- ‘The Case for Mars: The Plan to Settle the Red Planet and Why We Must’ by Robert Zubrin
One of the best books on Mars in the non-fiction genre, ‘The Case for Mars’ advocates setting up a human civilization on the planet and suggests how to do it. Zubrin recommends practical ideas to use existing technology to sustain life on Mars. Further, he advises on implementing an ongoing exploration program to build a permanent human civilization on the planet.
- ‘Before Mars’ by Emma Newman
This is a good read for those who appreciate fiction. The protagonist Anna is a geologist-cum-artist who goes on a long solo expedition to Mars. In her solitary journey, her only point of human touch is a neural chip that can help her immerse in her memories of the past. Resorting to this might be risky, for it may become difficult for her to distinguish between memories and reality. What happens next will keep you engrossed. The style of writing engages you that you keep flipping the pages.
- ‘The Fated Sky’ by Mary Robinette Kowal
‘The Fated Sky’ gives a different take on the quest to settle a human civilization in other planets. It believes that this would be a necessity rather than a dream, owing to the Earth becoming uninhabitable soon. The book has Elma York, a World War II pilot and mathematician as the protagonist, who is the only woman astronaut in the crew headed to the red planet. The trials and tribulations on the journey are interestingly presented. Kowal smoothly intertwines the historical events with the plot of the story.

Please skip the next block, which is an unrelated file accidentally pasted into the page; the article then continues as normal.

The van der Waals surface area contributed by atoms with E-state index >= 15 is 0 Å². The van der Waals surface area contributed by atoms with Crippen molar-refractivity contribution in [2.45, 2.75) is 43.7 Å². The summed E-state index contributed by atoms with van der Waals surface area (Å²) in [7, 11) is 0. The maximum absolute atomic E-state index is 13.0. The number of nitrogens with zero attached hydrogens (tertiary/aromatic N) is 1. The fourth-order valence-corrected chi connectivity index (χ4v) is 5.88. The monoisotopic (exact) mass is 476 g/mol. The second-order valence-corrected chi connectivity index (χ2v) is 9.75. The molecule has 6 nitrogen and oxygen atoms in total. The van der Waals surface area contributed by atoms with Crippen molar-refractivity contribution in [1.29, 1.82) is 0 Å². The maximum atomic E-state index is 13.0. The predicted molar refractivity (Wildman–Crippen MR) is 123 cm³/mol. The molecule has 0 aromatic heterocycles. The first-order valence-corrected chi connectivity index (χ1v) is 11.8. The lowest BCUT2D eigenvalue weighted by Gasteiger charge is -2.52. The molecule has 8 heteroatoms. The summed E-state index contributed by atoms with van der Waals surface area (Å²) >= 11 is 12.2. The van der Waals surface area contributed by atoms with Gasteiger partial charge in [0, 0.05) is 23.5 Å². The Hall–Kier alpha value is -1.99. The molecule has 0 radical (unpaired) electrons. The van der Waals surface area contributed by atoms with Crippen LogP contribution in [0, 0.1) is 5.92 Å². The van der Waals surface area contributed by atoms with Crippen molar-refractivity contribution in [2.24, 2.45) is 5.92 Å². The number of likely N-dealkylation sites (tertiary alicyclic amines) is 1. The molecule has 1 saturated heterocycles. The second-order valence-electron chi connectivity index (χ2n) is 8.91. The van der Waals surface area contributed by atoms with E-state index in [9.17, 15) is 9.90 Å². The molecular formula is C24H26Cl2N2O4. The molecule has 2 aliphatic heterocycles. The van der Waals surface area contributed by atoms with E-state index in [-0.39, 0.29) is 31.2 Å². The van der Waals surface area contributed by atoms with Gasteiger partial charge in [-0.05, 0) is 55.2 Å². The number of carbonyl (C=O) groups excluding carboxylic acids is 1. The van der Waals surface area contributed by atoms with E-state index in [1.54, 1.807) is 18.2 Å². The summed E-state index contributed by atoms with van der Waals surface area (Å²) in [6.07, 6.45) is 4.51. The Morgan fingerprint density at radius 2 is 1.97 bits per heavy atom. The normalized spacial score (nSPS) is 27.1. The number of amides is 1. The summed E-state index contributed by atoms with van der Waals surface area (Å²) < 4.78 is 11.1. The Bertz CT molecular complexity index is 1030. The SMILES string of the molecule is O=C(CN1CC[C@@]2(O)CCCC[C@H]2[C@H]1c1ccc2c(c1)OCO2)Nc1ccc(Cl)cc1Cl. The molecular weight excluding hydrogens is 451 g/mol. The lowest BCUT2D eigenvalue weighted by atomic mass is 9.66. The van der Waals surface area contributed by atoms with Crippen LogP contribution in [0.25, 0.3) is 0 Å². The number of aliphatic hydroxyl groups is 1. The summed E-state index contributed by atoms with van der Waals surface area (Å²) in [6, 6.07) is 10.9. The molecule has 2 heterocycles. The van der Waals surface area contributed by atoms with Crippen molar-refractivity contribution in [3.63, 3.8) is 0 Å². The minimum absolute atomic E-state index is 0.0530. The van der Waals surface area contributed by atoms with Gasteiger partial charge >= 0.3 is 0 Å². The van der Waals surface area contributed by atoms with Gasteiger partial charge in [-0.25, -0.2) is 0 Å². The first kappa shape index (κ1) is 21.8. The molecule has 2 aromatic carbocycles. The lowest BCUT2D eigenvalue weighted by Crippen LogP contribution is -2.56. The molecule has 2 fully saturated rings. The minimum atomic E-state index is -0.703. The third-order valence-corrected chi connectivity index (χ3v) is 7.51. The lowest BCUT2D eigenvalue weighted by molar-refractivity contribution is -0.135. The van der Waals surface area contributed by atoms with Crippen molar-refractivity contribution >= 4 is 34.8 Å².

- ‘CatStronauts: Race to Mars’ by Drew Brockington
CatStronauts gives a light-hearted take on conquering Mars. This graphic novel is a story of feline astronauts called the CatStronauts who set on a race to the red planet against their rivals Cosmocats. A fun novel for the children as well as adults!
Mars in Movies
Cinema is not behind when it comes to setting stories around this planet. The list is endless. Some of these are:
- The Martian
One of the most well-known movies on the red planet in recent times, The Martian has Academy Award-winner Matt Damon playing Mark Watney, a botanist and astronaut as the lead. Watney gets stranded on the planet after a failed mission. The story revolves around his struggle to survive on the red planet in the hope of help.
- Total Recall
The 1990 sci-fi flick has Arnold Schwarzenegger and Rachel Ticotin in the lead. The film explores how a construction worker goes through experiences which he fails to understand are real or part of his memory. The performance of the actors is what keeps the movie strong. The film received three Academy nominations and won one for its visual effects.
There are many more in the fray but these two surely deserve to be watched.
The red planet has piqued the interest of mankind since ages. Whether or not life ever existed on it, the quest of the human race to solve this mystery speaks of its indomitable spirit.